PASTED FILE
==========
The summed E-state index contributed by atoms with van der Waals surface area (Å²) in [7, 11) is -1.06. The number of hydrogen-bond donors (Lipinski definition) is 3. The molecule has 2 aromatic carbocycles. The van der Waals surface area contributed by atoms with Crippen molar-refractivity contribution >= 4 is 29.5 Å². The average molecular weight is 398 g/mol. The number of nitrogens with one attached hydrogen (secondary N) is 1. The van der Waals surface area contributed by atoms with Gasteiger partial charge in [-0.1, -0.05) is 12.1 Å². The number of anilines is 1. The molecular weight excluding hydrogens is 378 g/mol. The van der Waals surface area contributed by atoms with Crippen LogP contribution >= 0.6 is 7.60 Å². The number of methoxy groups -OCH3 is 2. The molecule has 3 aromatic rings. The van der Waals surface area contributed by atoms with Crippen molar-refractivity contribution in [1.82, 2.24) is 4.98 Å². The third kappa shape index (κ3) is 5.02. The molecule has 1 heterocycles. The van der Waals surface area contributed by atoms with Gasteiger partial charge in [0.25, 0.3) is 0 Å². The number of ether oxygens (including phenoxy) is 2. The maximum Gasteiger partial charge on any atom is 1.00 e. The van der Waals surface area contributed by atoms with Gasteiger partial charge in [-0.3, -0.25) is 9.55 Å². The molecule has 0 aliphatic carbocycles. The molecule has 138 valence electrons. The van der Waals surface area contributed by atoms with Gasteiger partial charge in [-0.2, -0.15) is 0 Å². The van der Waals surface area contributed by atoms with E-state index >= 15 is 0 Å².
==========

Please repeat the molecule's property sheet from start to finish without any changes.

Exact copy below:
The summed E-state index contributed by atoms with van der Waals surface area (Å²) in [7, 11) is -1.06. The number of hydrogen-bond donors (Lipinski definition) is 3. The molecule has 2 aromatic carbocycles. The van der Waals surface area contributed by atoms with Crippen molar-refractivity contribution >= 4 is 29.5 Å². The average molecular weight is 398 g/mol. The number of nitrogens with one attached hydrogen (secondary N) is 1. The van der Waals surface area contributed by atoms with Gasteiger partial charge in [-0.1, -0.05) is 12.1 Å². The number of anilines is 1. The molecular weight excluding hydrogens is 378 g/mol. The van der Waals surface area contributed by atoms with Crippen LogP contribution >= 0.6 is 7.60 Å². The number of methoxy groups -OCH3 is 2. The molecule has 3 aromatic rings. The van der Waals surface area contributed by atoms with Crippen molar-refractivity contribution in [1.82, 2.24) is 4.98 Å². The third kappa shape index (κ3) is 5.02. The molecule has 1 heterocycles. The van der Waals surface area contributed by atoms with Gasteiger partial charge in [0.25, 0.3) is 0 Å². The number of ether oxygens (including phenoxy) is 2. The maximum Gasteiger partial charge on any atom is 1.00 e. The van der Waals surface area contributed by atoms with Gasteiger partial charge in [-0.3, -0.25) is 9.55 Å². The molecule has 0 aliphatic carbocycles. The molecule has 138 valence electrons. The van der Waals surface area contributed by atoms with Gasteiger partial charge in [-0.2, -0.15) is 0 Å². The van der Waals surface area contributed by atoms with E-state index >= 15 is 0 Å².